In a previous thread, Computing the Decision Boundary of a linear SVM model(Computing the decision boundary of a linear SVM model), the following R code was given as a way to compute the formula of the hyperplane and it's margins, given an input set of hyperparameters:

`library(kernlab) set.seed(101) x <- rbind(matrix(rnorm(120),,2),matrix(rnorm(120,mean=3),,2)) y <- matrix(c(rep(1,60),rep(-1,60))) svp <- ksvm(x,y,type="C-svc") plot(svp,data=x) alpha(svp) # support vectors whose indices may be found with alphaindex(svp) b(svp) # (negative) intercept plot(scale(x), col=y+2, pch=y+2, xlab="", ylab="") w <- colSums(coef(svp)[[1]] * x[unlist(alphaindex(svp)),]) b <- b(svp) abline(b/w[1],-w[2]/w[1]) abline((b+1)/w[1],-w[2]/w[1],lty=2) abline((b-1)/w[1],-w[2]/w[1],lty=2) `

However, in the resulting plot, none of the support vectors actually fall on either margin line.

If

`abline(b/w[1],-w[2]/w[1]) #is supposed to be the maximum-marginal hyperplane and abline((b+1)/w[1],-w[2]/w[1],lty=2) #is supposed to be the yi = +1 margin and abline((b-1)/w[1],-w[2]/w[1],lty=2) #is supposed to be the yi = -1 margin `

then why don't the support vectors, `alpha(svp)`

, fall on either the +1 or the -1 margin?

Now before you say it's because `kernelf = "rbfkernel"`

by default and our hyperplane and margins have not been transformed according to the `rbfkernel`

, I can explicitly call the linear kernel with `kernelf = "vanilladot"`

(i.e `svp <- ksvm(x,y,type="C-svc",kernelf="vanilladot")`

) and the hyperplane and margins are even farther from the support vectors defined by `alpha(svp)`

then when `kernelf="rbfkernel"`

.

Note that I find similar results when I use the `e1071`

package (which is perhaps not surprising as they both based on the `LIBSVM`

library).

If I am doing something wrong, or missing a crucial point (like perhaps `ksvm()`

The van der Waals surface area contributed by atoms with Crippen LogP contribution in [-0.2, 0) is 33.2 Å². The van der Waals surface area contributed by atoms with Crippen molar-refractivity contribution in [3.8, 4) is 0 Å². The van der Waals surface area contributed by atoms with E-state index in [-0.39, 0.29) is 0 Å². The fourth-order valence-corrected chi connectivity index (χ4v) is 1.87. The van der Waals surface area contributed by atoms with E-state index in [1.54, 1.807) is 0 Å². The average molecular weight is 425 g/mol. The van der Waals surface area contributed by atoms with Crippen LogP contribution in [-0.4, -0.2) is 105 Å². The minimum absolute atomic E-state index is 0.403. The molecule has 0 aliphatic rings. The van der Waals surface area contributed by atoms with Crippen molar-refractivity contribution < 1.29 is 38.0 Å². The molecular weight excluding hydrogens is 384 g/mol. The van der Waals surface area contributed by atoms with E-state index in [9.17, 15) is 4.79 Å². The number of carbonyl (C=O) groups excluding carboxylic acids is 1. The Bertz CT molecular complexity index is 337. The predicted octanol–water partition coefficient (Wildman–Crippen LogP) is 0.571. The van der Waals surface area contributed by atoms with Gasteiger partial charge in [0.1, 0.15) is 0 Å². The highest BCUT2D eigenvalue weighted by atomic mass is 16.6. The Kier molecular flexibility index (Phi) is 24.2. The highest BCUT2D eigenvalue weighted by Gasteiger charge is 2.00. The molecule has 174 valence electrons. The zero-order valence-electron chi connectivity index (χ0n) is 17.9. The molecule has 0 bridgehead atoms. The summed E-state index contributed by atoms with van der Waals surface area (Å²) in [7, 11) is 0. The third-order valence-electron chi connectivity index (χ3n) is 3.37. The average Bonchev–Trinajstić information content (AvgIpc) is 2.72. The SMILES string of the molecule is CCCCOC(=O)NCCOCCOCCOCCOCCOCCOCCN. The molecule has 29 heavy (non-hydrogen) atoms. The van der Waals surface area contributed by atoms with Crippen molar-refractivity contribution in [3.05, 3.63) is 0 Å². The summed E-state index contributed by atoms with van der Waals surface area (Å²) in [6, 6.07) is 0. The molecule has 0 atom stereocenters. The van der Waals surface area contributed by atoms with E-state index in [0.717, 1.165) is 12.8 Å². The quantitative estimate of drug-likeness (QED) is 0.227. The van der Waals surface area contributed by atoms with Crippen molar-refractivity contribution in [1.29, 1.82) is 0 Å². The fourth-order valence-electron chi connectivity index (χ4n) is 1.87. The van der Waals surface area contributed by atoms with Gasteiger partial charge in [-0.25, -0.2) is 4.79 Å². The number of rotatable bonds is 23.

uses a soft margin by default and is hiding the slack variables from me), please let me know!

Here is my code for the linear kernel with the `kernlab`

package:

`library(kernlab) set.seed(101) x <- rbind(matrix(rnorm(120),,2),matrix(rnorm(120,mean=3),,2)) y <- matrix(c(rep(1,60),rep(-1,60))) svp <- ksvm(x,y,type="C-svc",kernelf="vanilladot") plot(svp,data=x) plot(x, col=y+2, pch=y+2, xlab="", ylab="") w <- colSums(coef(svp)[[1]] * x[unlist(alphaindex(svp)),]) b <- b(svp) plot(svp,data=x) abline(b/w[1],-w[2]/w[1]) abline((b+1)/w[1],-w[2]/w[1],lty=2) abline((b-1)/w[1],-w[2]/w[1],lty=2) `

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#### Best Answer

I am not an R user, but I suspect it is because you are using the soft-margin support vector machine (which is what I presume "C-svc" means). The support vectors will only lie exactly on the margins for the hard margin SVM (where C is infinite). Essentially the C parameter penalises the degree to which the support vectors are allowed to violate the margin constraint, so if C is less than infinity, the support vectors are allowed to drift away from the margins in the interests of making the margin broader, which often leads to better generalisation.

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